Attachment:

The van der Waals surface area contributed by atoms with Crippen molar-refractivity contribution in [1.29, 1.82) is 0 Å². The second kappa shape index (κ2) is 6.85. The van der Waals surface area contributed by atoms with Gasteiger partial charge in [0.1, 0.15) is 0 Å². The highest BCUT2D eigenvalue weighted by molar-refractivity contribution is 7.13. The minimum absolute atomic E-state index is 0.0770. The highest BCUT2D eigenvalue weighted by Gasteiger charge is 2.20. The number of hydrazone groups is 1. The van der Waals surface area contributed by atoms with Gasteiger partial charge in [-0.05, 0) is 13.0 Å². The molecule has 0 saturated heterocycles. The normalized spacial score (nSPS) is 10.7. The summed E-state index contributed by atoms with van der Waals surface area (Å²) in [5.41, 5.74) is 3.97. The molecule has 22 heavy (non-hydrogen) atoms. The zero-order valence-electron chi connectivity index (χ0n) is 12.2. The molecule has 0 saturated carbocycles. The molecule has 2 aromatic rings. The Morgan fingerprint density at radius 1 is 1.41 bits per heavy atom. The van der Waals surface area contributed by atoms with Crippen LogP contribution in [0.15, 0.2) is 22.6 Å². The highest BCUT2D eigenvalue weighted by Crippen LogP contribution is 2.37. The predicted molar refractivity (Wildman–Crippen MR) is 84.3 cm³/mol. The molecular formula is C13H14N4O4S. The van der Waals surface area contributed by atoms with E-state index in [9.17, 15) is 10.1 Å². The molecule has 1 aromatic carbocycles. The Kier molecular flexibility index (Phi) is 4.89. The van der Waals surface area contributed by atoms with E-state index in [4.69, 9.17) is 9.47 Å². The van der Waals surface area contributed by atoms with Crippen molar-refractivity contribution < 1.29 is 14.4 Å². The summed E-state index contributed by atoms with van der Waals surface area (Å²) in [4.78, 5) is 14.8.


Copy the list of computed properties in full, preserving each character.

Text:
The van der Waals surface area contributed by atoms with Crippen molar-refractivity contribution in [1.29, 1.82) is 0 Å². The second kappa shape index (κ2) is 6.85. The van der Waals surface area contributed by atoms with Gasteiger partial charge in [0.1, 0.15) is 0 Å². The highest BCUT2D eigenvalue weighted by molar-refractivity contribution is 7.13. The minimum absolute atomic E-state index is 0.0770. The highest BCUT2D eigenvalue weighted by Gasteiger charge is 2.20. The number of hydrazone groups is 1. The van der Waals surface area contributed by atoms with Gasteiger partial charge in [-0.05, 0) is 13.0 Å². The molecule has 0 saturated heterocycles. The normalized spacial score (nSPS) is 10.7. The summed E-state index contributed by atoms with van der Waals surface area (Å²) in [5.41, 5.74) is 3.97. The molecule has 22 heavy (non-hydrogen) atoms. The zero-order valence-electron chi connectivity index (χ0n) is 12.2. The molecule has 0 saturated carbocycles. The molecule has 2 aromatic rings. The Morgan fingerprint density at radius 1 is 1.41 bits per heavy atom. The van der Waals surface area contributed by atoms with Crippen LogP contribution in [0.15, 0.2) is 22.6 Å². The highest BCUT2D eigenvalue weighted by Crippen LogP contribution is 2.37. The predicted molar refractivity (Wildman–Crippen MR) is 84.3 cm³/mol. The molecular formula is C13H14N4O4S. The van der Waals surface area contributed by atoms with E-state index in [9.17, 15) is 10.1 Å². The molecule has 1 aromatic carbocycles. The Kier molecular flexibility index (Phi) is 4.89. The van der Waals surface area contributed by atoms with E-state index in [4.69, 9.17) is 9.47 Å². The van der Waals surface area contributed by atoms with Crippen molar-refractivity contribution < 1.29 is 14.4 Å². The summed E-state index contributed by atoms with van der Waals surface area (Å²) in [4.78, 5) is 14.8.